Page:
Starring Jackie Chan, Chris Tucker, Ziyi Zhang, John Lone, Don Cheadle, Alan King, Roslyn Sanchez
Fight Choreography by Jackie Chan
Directed by Brett Ratner
Rush Hour was a massive American success, one that had, until this point, eluded Jackie Chan, who had moderate hits with his HK imports. Teaming him up with Chris Tucker, a loudmouth comedian who is both funny and annoying in equal measure turned out to be gold at the box office. So what’s new with the sequel?
Actually, more of the same, except worse.
Rush Hour 2 picks up not long after Rush Hour, and we once again join Lee (Chan) and Carter (Tucker), and the tables are turned, with the duo being in Hong Kong instead, for a little bit. Carter is on vacation, and is a bit upset that he’s been nothing but helping Lee with his cases, but things change when there is a bombing at the American embassy, and Lee is tasked with checking out the Triads and his father’s former police partner Ricky Tan (Lone) who may be involved. What they find is that the Triads are working with an American billionaire to launder fake money at a new casino in Las Vegas. Along the way they team up with a beautiful FBI agent (Sanchez) and face off with Tan’s right hand woman Hu Li (Zhang). The film takes them from Hong Kong, Los Angeles and then Las Vegas, leading to a showdown at the Red Dragon Casino.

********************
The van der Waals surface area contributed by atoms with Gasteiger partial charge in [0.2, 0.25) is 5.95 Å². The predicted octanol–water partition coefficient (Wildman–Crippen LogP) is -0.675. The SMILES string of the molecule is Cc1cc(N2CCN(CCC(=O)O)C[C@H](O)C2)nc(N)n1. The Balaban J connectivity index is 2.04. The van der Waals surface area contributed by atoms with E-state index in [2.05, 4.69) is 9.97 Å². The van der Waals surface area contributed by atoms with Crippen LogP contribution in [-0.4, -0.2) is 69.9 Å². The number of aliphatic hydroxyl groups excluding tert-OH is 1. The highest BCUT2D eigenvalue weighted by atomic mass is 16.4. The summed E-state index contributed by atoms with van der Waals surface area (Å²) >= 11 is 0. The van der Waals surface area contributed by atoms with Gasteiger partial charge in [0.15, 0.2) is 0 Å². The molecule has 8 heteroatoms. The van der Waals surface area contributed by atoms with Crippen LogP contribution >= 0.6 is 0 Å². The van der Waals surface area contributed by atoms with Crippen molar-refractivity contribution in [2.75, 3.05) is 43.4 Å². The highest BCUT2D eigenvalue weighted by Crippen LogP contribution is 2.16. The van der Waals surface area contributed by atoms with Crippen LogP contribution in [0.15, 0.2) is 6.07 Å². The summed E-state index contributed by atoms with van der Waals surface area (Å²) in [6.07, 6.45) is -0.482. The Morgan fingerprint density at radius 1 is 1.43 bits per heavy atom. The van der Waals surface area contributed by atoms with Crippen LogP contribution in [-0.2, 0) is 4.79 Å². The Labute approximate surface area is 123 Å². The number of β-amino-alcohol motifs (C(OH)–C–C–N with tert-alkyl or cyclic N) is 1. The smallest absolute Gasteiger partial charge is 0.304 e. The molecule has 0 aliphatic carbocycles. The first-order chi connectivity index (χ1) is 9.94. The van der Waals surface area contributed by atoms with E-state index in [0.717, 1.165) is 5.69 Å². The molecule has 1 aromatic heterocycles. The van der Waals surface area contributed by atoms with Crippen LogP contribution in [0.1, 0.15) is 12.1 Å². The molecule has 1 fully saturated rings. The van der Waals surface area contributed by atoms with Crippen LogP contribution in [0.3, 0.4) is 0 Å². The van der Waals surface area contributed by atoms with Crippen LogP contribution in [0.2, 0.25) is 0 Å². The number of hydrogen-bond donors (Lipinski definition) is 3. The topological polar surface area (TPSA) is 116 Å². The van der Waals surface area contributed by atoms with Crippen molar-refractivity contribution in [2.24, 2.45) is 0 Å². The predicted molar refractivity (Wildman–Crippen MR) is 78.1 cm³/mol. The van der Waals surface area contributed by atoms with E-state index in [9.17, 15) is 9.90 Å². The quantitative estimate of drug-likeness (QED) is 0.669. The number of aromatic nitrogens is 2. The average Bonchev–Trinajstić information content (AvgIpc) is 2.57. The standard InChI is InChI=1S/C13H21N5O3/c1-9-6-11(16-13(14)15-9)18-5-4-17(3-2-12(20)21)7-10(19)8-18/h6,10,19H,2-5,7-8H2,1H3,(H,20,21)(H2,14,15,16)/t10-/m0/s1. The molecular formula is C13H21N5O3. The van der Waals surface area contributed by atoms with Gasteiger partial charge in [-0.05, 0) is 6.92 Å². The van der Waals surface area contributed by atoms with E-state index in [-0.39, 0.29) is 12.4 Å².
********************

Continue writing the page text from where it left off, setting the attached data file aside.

The story is serviceable, but unlike Rush Hour, the comedy pushes the story to the side. That is because Chris Tucker is given a much bigger part than Jackie Chan, you know, supposedly the star of the film. Of course, this is because Brett Ratner had an agenda to make Chris Tucker a bigger star, and both this film and its sequel supports this thought, giving more and more screen time to Chris Tucker. This is done by actually having Tucker have actual action scenes, the place where Chan is supposed to dwell, and therein lies the problem. With the Shanghai films, Owen Wilson is content–and smart enough–to share the screen with Chan, not attempt to upstage him. Not so much here. And in this the film is a complete failure, because what was the last film anyone has seen Chris Tucker in not named Rush Hour?
For Jackie Chan and martial arts action fans, the fights are far below the standards of what we expect from a Jackie Chan film. Yes, there are some cool single moments, like Chan’s escape from the guards at the casino leading to his dive through a teller window, and the fight up the bamboo scaffolding in Hong Kong, but the fights are too short and don’t allow for Chan’s full inventiveness to come to the fore. This is Ratner’s (who claims to be a fan of Police Story 1 and 2. Guess he never really paid much attention to the mall fight at the end of Police Story 1) take on martial arts films, than American’s cannot maintain their excitement at watching a fight scene longer than 2 minutes. That may be true for many USA films, but when you have inventive fight choreography, you can keep that excitement. Yuen Woo Ping, Jet Li, Jackie Chan, Bruce Lee and Donnie Yen have been doing it for years, and it’s never hurt a film any of them have ever made. My personal take is that Brett Ratner is nothing more than a studio hack, working for whomever on whatever project that has a name (Red Dragon, X-Men 3) because he is known for bringing his films under budget, but his films take no chances and rarely has much creativity or style. He also commits a cardinal sin of insulting his audience by staging many of the “outtakes” rather than actually having them come from some flub that truly happened.